June 17, 2006

How Linux can compete with Windows Vista

Author: Robin 'Roblimo' Miller

At first glance, you'd think an operating system like GNU/Linux that installs in less hard drive space and requires a less-beefy computer than Windows Vista would be an automatic sales superstar. Not so! If anything, Linux needs to become more hardware-hungry in order to compete effectively with Vista.

This may seem counterintuitive if you're interested in computational efficiency, but if you're a hardware vendor, the idea of a new, highly-promoted operating system that will force a lot of people to buy new computers makes you lick your chops.

A friend who packages GNU/Linux for commercial sale says the constant need to sell more powerful hardware is a big reason why desktop and laptop vendors love Windows and aren't keen on Linux. (Server rooms, where efficiency counts, are obviously a whole different ball game.)
But there is hope for Linux. Our friend believes the new Xgl 3-D Linux desktop will make Linux need just as much hardware updating as Windows Vista.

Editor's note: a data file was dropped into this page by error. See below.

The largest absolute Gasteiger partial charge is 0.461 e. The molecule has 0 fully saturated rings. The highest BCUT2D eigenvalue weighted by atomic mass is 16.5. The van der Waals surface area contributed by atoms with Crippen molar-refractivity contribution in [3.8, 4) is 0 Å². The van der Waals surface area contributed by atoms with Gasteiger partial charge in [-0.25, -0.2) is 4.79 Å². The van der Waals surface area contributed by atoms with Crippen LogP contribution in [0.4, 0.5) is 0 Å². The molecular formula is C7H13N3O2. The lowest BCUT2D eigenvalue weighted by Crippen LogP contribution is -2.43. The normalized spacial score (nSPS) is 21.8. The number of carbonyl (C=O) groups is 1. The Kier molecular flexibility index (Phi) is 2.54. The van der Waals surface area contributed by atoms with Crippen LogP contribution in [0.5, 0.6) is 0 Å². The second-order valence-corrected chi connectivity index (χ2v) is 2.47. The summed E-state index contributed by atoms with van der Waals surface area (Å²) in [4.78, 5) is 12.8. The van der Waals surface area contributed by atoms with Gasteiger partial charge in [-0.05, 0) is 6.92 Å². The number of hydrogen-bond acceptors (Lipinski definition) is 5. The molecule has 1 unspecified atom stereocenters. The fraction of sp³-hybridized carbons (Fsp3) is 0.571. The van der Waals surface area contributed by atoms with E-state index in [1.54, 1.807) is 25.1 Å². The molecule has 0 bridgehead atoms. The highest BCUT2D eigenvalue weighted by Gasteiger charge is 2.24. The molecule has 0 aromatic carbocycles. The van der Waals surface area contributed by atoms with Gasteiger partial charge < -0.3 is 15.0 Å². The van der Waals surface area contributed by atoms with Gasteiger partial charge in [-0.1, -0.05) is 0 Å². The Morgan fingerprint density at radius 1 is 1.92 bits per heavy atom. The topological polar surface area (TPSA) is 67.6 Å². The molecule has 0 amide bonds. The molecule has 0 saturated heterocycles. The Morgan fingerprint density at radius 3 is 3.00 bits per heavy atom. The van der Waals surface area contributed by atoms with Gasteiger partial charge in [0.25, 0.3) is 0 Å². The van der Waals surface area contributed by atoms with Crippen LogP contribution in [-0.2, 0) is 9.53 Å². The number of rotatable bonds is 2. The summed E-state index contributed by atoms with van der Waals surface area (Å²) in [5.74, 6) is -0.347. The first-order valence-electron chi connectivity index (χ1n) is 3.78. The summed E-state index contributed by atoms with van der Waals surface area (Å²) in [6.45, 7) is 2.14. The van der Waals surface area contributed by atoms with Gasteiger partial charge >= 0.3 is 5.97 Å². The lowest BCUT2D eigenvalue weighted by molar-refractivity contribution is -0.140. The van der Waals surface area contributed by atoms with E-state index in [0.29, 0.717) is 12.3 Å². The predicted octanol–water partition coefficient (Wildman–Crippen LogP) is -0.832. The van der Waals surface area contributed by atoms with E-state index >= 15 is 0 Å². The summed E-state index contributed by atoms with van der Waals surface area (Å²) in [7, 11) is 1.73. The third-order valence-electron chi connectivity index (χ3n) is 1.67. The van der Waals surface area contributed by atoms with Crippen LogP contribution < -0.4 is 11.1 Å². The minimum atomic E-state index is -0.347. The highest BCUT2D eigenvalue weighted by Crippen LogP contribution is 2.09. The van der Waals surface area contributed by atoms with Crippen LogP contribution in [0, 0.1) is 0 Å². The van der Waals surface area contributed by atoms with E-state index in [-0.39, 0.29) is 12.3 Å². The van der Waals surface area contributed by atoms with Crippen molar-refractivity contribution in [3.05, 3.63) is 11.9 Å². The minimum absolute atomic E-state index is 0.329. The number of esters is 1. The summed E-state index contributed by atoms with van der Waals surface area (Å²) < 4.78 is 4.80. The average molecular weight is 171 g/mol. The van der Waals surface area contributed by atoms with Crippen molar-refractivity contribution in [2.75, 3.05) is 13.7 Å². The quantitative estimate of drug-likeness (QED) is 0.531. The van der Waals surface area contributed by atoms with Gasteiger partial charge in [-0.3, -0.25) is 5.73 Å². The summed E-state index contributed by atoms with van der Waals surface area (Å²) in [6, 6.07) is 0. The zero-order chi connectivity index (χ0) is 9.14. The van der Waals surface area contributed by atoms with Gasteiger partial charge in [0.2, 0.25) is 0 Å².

I personally find Xgl's "wiggly windows" and "spinning cube" behavior slightly headache-inducing, but each to their own. Here are some badly-done handheld videos that'll show you what I mean. Even through the unsteady camera, you can see how a desktop with all kinds of transparencies and animated effects could be hard on your eyes if you work in front of a computer all day. Too much candy isn't good for you; too much eye candy can be just as bad.

My curmudgeonly assessment aside, I'm sure plenty of people will love this new style of Linux desktop, just as lots of people are supposed to like similar tricks on a Mac or Windows desktop. And there is no way, says our distro-packaging friend, that this kind of special effect can run on a computer that uses shared video memory without causing system performance problems. This means people who want to use the latest and greatest, wiggly-squiggly animated desktop effects in Linux will need to go out and buy new computers -- or at least new video cards.

To you and , this may not seem like an advantage. But if you're a big-time computer hardware manufacturer, it means you get to sell more powerful hardware, which is what your life is all about.

Yes, some of us will go on using old-fashioned, plain-jane, 2-D GNOME or KDE -- or even lightweight IceWM or Xfce desktop environments -- on older computers, but if a large enough group of GNU/Linux users demand sugar-sweet eye candy, Linux could easily become as worthwhile for computer manufacturers and retailers as Windows Vista -- especially if the Linux computers included OpenOffice.org and other interesting application programs that aren't part of a typical OEM Windows installation.


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